Hyperthyroidism low high high

Hashimoto's is an autoimmune disease, meaning that the immune system inappropriately attacks your thyroid gland. Thyroid-attacking antibodies produced are Thyroid Peroxidase antibodies (TPO) and Thyroglobulin Antibodies (TgAb). Hashimoto disease leads to conditions that cause inflammation and gradual destruction of thyroid gland over time leading to hypothyroidism.

Graves' disease is an autoimmune disorder that causes hyperthyroidism, or overactive thyroid. This is caused by overstimulation of the thyroid. Graves’ disease leads to goiter and in some cases thyroid nodules. This leads to cancer of the thyroids that is most often found in nodules in the thyroid gland. Hyperthyroidism caused by Graves' disease may be treated with the thioamide drugs propylthiouracil, carbimazole or methimazole, and rarely with Lugol's solution. Additionally, hyperthyroidism and thyroid tumors may be treated with radioactive iodine.

Thyroid cancer almost always involves removal of the thyroid gland surgically or need Radioactive Iodine treatment (RAI). Patients after surgery are hypothyroid and require lifelong thyroid hormone replacement treatment. In some cases, thyroid diseases and conditions can have no symptoms at all, such as thyroid cancer or certain types of thyroiditis.

Thyroid diagnosis

Diagnosis of a thyroid condition is usually by blood tests or imaging tests. Blood testing: Levels of (TSH) test, free thyroxine (Free T4) and free triiodothyronine (Free T3) and TPO, TgAB testing and for reverse T3 levels. Imaging tests include CT, MRI and ultrasound scans were carried out to further evaluate the size, shape, and function of the thyroid gland.

There is today a paucity of drugs for treating thyroid diseases and a need for clinically safe molecule. Thyroid antagonists in general have dual THRA and THRB activities. Development of selective THRA and THRB small molecule antagonists has not been considered clinically relevant. A specific small molecule thyroid antagonist is, therefore, a desirable goal of the pharmaceutical industry to treat hyperthyroidism. An increase in circulating thyroid agonists will lead to hyperthyroidism. Whereas a loss in thyroid receptor gene signaling leads to hypothyroidism. Compounds exhibiting thyroid antagonism can cause serious side effects. Drugs amiodarone have thyroid antagonist properties and can induce hypothyroidism in some people.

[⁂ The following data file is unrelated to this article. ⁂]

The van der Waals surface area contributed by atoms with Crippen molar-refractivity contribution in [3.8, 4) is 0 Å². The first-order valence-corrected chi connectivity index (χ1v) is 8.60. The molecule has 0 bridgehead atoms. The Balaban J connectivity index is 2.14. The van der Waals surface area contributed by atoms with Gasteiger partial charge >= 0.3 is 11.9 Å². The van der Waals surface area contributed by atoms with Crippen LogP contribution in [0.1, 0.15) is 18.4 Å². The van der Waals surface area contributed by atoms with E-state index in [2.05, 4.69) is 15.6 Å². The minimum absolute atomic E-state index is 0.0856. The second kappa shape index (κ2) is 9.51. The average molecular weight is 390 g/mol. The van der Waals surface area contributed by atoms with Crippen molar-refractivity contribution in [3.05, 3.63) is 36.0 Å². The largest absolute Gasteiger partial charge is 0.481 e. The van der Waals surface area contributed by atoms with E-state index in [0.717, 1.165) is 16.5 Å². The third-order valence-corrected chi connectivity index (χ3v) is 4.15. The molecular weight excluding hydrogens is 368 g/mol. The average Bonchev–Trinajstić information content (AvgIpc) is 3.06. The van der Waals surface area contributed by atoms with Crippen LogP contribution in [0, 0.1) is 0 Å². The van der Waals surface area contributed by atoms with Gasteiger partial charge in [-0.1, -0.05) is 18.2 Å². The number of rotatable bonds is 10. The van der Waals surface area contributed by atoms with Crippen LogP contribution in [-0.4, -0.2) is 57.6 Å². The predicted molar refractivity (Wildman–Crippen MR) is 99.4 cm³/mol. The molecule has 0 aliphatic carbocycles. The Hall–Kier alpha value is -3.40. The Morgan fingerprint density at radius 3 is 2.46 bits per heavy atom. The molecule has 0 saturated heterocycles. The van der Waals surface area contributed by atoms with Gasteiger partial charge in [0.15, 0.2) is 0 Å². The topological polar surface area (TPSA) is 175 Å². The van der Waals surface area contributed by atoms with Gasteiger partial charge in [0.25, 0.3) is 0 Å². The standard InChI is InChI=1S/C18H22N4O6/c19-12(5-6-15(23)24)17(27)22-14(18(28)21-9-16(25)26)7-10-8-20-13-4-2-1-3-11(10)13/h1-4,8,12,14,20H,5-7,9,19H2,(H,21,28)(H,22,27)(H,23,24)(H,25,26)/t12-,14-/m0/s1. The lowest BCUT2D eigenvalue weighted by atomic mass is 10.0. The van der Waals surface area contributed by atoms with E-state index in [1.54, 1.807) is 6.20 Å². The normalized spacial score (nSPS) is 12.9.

Thyroid and role of cytokines

A thyroid disease is an inflammatory state characterized by elevated cytokines. Modulating cytokine responses hold considerable promise in the treatment of thyroid diseases [6]. Xinyang et al. showed that constitutively activated NF-κB pathway also closely links Hashimoto's thyroiditis with increased incidence of thyroid cancers and inhibition of NF-κB, showed alone or with other signaling pathway inhibitors may be of significant therapeutic benefits against aggressive thyroid cancers [7]. Diez et al. reported that high plasma concentrations of TNF-alpha and sTNFR-I are seen in patients with hypothyroidism or hyperthyroidism [8]. Fukazawa et al. showed Intercellular Adhesion Molecule 1 (ICAM1) in the sera of patients with Grave’s Disease [9]. This feature may be an important factor in the progression of cancer of the thyroid gland. Similar work was reported by Zhang et al. that ICAM1 expression is upregulated in PTC (Papillary Thyroid Cancer) and in HT (Hashimoto’s disease) [10]. Buitrago et al. showed that ICAM1 was upregulated in PTC at the levels of both gene and protein expression. Moreover, this upregulated expression correlated with aggressive tumor features [11].

Kemp et al. [12] confirmed expression of CCL2 (MCP-1), levels were associated with serum levels of antithyroid peroxidase (anti- TPO Ab) and antithyroglobulin antibodies (anti-TG Ab). This was confirmed by Wahl et al. [13]. Kokkotou et al. [14] showed that serum CCL2 is increased in women with chronic autoimmune thyroiditis, with family history of hypothyroidism, suggesting a pathogenetic role for CCL2 in this condition as confirmed by another study by Didushko et al. [15].

Thyroid and vitamin D

Research to date suggest the association of vitamin D deficiency with higher incidence of autoimmune thyroiditis [16,17]. More severe deficiency is often accompanied by thyroid hypofunction [18]. The levels of 25(OH)D3 seem to be an independent factor influencing the presence of TPOAb positivity [19,20].

It has been vitamin D below 12.5 ng/mL is a risk factor for development of thyroid diseases. Whether supplemented with high doses of vitamin D is preventive or could have therapeutic effect is still being debate [21]. It has been shown by molecular modelling studies that 1,25-D has a very high affinity [22] for the alpha Thyroid Nuclear Receptor (THRA). Since Metadichol® is an inverse agonist of VDR (Vitamin D Receptor), a thyroid nuclear receptor assay was carried out. It showed that Metadichol is an interestingly an inverse agonist of THRA and THRB. Metadichol is also inhibitor of TNF alpha, MCP1 (CCL2) and ICAM1 [23,24] have a role in thyroid diseases and presented here are case studies that confirm Metadichol® and its potential use in mitigating Thyroid diseases.